Tai Chi was fun. I’m hoping to keep that up throughout the quarantine.

Below are some of the good lines I enjoyed from the Ask for More book from Alexandra Carter:

  • We make our world significant by the courage of our questions and by the depth of our answers. – Carl Sagan
  • When you ask the right questions, of yourself and others, you open a window to create value far beyond what you can imagine. Leading your negotiation with questions not only helps your bottom line, but it helps you connect to people in a way that can transform relationships, personally and professionally.
  • When you change your questions, you change the conversation.
  • The first negotiation in any situation is the one you have with yourself.
  • In my work, I teach that negotiation is any conversation in which you are steering a relationship.
  • Everything you see, hear, and feel helps you steer with accuracy toward your goal.
  • So what happens when you treat negotiation like steering a kayak? First, it means you don’t wait until the contract comes up to negotiate with your boss or client. You don’t wait until your relationship feels like it is in crisis to have a conversation. Instead, you are continuously piloting those relationships in every conversation you have. And second, you take in the right information to help you steer toward your goal. You ask great questions. You use advanced listening skills to get information that helps you shape your deals. In sum, you approach those conversations intentionally. You treat them all as part of your negotiation of that relationship.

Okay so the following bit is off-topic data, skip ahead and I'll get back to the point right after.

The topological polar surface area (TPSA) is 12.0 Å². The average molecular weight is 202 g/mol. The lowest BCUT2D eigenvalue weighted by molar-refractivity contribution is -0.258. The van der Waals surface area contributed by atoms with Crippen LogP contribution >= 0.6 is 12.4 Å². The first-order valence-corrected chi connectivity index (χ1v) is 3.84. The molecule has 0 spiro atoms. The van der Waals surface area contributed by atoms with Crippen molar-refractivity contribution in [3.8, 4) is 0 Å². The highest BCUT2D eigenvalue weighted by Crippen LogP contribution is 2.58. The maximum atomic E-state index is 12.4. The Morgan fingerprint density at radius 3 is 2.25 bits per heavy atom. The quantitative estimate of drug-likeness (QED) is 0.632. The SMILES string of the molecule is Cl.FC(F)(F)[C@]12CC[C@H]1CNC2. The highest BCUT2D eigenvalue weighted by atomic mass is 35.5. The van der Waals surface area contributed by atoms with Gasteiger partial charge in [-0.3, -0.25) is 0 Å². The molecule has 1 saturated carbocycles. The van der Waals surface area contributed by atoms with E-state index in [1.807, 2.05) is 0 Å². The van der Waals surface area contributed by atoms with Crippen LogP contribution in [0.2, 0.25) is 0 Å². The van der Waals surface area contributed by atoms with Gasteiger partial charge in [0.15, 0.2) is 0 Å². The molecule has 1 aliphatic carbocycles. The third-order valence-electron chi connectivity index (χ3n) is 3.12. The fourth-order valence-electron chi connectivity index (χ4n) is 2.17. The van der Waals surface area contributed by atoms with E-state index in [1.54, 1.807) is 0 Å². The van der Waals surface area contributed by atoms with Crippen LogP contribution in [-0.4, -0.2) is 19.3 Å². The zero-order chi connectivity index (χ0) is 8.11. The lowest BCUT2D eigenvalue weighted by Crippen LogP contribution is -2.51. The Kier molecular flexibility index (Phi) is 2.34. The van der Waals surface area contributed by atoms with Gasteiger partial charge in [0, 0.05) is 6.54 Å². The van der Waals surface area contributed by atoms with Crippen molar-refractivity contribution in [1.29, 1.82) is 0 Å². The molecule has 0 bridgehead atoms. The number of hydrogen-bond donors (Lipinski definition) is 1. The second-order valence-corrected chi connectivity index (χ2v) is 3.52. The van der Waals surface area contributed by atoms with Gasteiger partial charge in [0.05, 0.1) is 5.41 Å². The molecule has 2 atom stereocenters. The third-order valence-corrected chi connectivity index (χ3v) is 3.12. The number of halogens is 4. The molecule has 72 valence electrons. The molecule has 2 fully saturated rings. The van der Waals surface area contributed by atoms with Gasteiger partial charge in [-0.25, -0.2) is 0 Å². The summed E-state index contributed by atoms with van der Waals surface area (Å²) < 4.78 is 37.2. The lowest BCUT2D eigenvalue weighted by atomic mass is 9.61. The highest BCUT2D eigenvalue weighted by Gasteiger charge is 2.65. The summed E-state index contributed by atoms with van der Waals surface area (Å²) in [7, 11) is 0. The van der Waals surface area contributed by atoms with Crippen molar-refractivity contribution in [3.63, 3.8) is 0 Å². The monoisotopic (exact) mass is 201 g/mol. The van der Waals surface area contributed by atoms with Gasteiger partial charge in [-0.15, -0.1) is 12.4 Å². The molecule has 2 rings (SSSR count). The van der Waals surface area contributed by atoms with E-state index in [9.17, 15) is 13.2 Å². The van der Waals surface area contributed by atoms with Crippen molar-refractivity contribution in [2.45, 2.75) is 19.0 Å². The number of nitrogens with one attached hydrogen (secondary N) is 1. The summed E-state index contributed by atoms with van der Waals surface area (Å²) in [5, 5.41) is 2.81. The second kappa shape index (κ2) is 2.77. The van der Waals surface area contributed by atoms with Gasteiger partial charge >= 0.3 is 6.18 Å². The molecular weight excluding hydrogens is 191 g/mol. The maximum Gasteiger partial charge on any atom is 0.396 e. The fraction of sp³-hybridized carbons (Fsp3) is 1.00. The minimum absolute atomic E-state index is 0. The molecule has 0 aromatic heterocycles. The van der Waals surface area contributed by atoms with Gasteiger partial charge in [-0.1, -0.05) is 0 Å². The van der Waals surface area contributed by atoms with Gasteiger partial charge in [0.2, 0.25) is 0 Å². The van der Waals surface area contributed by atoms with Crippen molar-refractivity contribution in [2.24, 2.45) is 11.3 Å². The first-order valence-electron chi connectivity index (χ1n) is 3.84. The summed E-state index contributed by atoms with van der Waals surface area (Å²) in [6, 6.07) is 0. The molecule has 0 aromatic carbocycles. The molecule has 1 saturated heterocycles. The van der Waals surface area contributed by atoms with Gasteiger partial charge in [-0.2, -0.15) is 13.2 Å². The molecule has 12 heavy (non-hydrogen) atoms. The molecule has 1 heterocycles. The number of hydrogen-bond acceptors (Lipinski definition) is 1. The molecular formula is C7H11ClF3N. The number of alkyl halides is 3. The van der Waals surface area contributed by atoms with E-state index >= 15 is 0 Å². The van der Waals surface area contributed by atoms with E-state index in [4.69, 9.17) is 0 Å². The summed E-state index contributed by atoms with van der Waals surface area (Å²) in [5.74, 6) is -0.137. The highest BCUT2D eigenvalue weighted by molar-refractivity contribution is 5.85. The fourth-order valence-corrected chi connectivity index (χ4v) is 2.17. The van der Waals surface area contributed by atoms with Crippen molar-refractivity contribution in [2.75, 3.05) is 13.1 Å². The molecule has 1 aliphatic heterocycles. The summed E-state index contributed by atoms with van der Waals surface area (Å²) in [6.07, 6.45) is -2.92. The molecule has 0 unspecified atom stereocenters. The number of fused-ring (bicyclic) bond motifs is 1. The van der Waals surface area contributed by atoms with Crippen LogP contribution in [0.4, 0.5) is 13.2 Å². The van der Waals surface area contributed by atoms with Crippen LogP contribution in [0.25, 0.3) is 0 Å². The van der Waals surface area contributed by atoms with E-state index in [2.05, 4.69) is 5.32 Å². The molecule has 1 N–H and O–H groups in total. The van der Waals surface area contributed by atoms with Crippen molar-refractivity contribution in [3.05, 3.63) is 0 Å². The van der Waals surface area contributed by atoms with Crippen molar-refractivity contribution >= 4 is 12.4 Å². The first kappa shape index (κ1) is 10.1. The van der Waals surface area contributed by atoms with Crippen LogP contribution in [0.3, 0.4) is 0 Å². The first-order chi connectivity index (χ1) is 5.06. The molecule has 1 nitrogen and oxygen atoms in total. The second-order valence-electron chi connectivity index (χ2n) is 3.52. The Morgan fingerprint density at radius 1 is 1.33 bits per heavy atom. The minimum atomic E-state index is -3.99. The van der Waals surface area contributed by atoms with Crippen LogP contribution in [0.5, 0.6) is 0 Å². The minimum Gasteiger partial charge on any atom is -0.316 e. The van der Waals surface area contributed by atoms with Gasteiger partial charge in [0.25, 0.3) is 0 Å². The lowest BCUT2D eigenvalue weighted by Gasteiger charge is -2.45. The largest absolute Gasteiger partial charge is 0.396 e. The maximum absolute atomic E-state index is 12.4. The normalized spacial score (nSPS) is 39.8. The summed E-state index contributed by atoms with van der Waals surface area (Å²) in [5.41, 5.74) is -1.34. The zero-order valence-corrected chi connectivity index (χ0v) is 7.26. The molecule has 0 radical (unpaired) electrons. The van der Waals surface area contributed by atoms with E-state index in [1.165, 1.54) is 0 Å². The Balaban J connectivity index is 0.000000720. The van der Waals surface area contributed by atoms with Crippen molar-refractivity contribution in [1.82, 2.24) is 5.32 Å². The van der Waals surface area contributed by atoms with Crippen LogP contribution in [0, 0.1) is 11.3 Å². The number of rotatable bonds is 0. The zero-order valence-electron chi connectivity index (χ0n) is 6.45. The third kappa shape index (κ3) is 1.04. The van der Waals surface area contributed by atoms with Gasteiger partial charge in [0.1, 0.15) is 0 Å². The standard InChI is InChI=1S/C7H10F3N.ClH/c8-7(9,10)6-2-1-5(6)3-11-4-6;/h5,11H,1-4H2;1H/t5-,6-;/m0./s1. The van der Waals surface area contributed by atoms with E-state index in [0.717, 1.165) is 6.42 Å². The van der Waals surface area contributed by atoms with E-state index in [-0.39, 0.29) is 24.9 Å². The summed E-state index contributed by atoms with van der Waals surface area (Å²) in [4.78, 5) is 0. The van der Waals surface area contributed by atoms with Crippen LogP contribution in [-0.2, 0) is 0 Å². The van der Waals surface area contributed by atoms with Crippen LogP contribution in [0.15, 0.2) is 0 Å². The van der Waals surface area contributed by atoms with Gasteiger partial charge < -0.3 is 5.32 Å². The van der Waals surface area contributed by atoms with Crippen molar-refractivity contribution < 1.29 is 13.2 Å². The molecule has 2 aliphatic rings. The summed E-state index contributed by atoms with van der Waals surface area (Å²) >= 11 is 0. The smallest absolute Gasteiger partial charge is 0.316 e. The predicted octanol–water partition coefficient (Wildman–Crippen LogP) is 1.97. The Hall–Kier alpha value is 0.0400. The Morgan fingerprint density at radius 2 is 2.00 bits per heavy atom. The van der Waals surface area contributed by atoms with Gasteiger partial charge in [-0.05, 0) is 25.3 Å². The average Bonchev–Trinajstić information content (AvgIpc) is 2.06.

• “Tell me” is a magic question that opens up an entire world to your view.
  • The best negotiations, relationships, or client interactions start with you – a process of self-discovery that helps you get clarity on who you are and what you want to achieve.

The above are some of the highlights from the Introduction chapter. It’d be impossible to share everything I liked from the book. There are too many! Though I do want to share the last two sentences of the book:

  • When you stay curious in your negotiations and relationships, you’ll see that other people start looking to you as a model, and do the same. In this way, good negotiators become leaders – at home, at work, and in the world.

Here is a handy checklist of the 10 questions to negotiate anything by Alexandra Carter:

The Mirror

  • My definition of the problem/goal (What’s the problem I want to solve?)
  • My needs/what those look like (What do I need?)
  • My feelings/concerns (What do I feel?)
  • My previous success (How have I handled this successfully in the past?)
  • My first steps (What’s the first step?)

The Window

  • Their definition of the problem/goal (Tell me…)
  • Their needs/what those look like (What do you need?)
  • Their feelings/concerns (What are your concerns?)
  • Their previous success (How have you handled this successfully in the past?)
  • Their first steps (What’s the first step?)

Great book! Highly recommended.